LawnSite Member
glen allen, va
For the last few years I've heard more and more convincing info as to why I should consider moving my customers and offering new customers an organic approach. It is not very popular in this area, but I feel it will be moving in and I'd like to be the guy at the riegns. My 2 biggest questions are how do you apply enough N w/out charging a fortune and how to control weeds w/out synthetic herbicides?
Then N problem comes in to play when I currently use a 32-8-5 syn. and pay $16 for 50 lbs. Locally I can get (at wholesale pricing) a 3-4-3 for around $30. So when I need to apply 3.5 lbs of N per season on tall fescue I haven't been able to justify the higher cost of the organic fert.
As far as the weed control, aside from corn gluten meal (which is expensive compared to using a one time app of prodiamine) I have no clue what organic post emergent applications even exist. Then of course there are the issues of grubs and disease in the summer.
I'd love to find out how to make this work for a lawn service provider where applications made more than once monthly just isn't posible. Do some guys incorporate some organics as well as synthetics and if you do, is it even worth it? Isn't the syn. apps just working against the soil biology your trying to develop by using the organics?


LawnSite Fanatic
District 9 CA
Do some guys incorporate some organics as well as synthetics and if you do, is it even worth it?

Absolutely. Do what you need to get the site off the synthetics. As you build the system to be more sustainable, you will need less synthetics. Get your turf thick, your soil balanced, and the need for any synthetics will virtually disappear. This will require you to learn where the breaking point of the site is.

Isn't the syn. apps just working against the soil biology your trying to develop by using the organics?

Yes, but you will be unable to break the cycle over night. A realistic expectation, depending on the condition of the soil, is 3-5 years to get the site off synthetics.

As far as x-x-x application .... doesn't matter. Let the site will tell you what it needs, not the local extension or Lesco dealer. The only way to determine this is via soil test and observations (with tissue tests if necessary).

ICT Bill

LawnSite Platinum Member
Howard County MD
First, the big difference in the program is that you are trying to build soil fertility, in fertile soil you can grow anything with very few inputs.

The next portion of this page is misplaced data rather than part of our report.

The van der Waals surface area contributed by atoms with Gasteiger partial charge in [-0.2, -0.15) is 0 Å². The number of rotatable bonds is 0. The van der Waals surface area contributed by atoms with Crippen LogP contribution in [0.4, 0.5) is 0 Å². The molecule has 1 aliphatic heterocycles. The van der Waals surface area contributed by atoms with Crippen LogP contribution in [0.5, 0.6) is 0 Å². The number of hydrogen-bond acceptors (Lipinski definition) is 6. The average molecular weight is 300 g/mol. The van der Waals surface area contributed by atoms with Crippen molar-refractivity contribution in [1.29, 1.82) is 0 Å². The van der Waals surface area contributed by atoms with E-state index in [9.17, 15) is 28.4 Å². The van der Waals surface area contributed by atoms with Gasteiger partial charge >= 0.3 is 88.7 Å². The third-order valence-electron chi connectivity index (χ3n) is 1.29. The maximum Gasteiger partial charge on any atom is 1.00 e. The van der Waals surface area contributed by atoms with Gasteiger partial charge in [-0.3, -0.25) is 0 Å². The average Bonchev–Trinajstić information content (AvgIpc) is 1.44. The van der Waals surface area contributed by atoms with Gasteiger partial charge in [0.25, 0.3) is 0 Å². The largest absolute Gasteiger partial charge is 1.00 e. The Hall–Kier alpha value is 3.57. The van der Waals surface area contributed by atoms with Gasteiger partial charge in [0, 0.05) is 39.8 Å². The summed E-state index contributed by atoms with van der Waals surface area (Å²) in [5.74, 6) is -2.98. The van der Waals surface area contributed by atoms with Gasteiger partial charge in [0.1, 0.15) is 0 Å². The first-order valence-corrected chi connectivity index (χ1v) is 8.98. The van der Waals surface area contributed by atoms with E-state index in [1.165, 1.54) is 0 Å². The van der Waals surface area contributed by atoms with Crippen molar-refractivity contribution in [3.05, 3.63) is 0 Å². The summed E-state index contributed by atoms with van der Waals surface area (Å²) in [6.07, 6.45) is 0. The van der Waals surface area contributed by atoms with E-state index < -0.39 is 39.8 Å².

Remember too, that with lawns we are not harvesting a crop so with some very basic changes you can improve soil fertility quickly
By leaving the clippings you are supplying probably 25% of the nitrogen need for the lawn
One of the hardest things to get through our heads is the nitrogen game.

One of the companies Barry from tech terra who is on here quite a bit, showed was with the addition of organic matter, nutrient (specifically N) needs could be reduced by 30%, so by adding organic matter and leaving the clippings you have just reduced your inputs by 55%

I would suggest that you begin a "bridge" program this year with some of your sites in order to get comfortable with the applications and your options

some simple things to consider:
Fall is the best time to fertilize, put this application high on your list, you will want to core aerate, overseed, inoculate the seed with beneficials, top dress with a good to great compost or organic based fertilizer high in organic matter. This is one of the most important steps in the transition

Make sure that your irrigation is set properly, there is a thread going on it right now in this forum. I have heard from many landscapers that this turns properties around quicker than anything, it will also minimize fungal disease and root rot issues

You don't need to fertilize in the spring, you are just promoting top growth which means more mowing, man hours and repair on equipment. Spring is a great time for compost teas

As you raise fertility and stop feeding the plants directly they will have to grow long roots to find nutrients, opening the soil and making the plant less suseptable to drought

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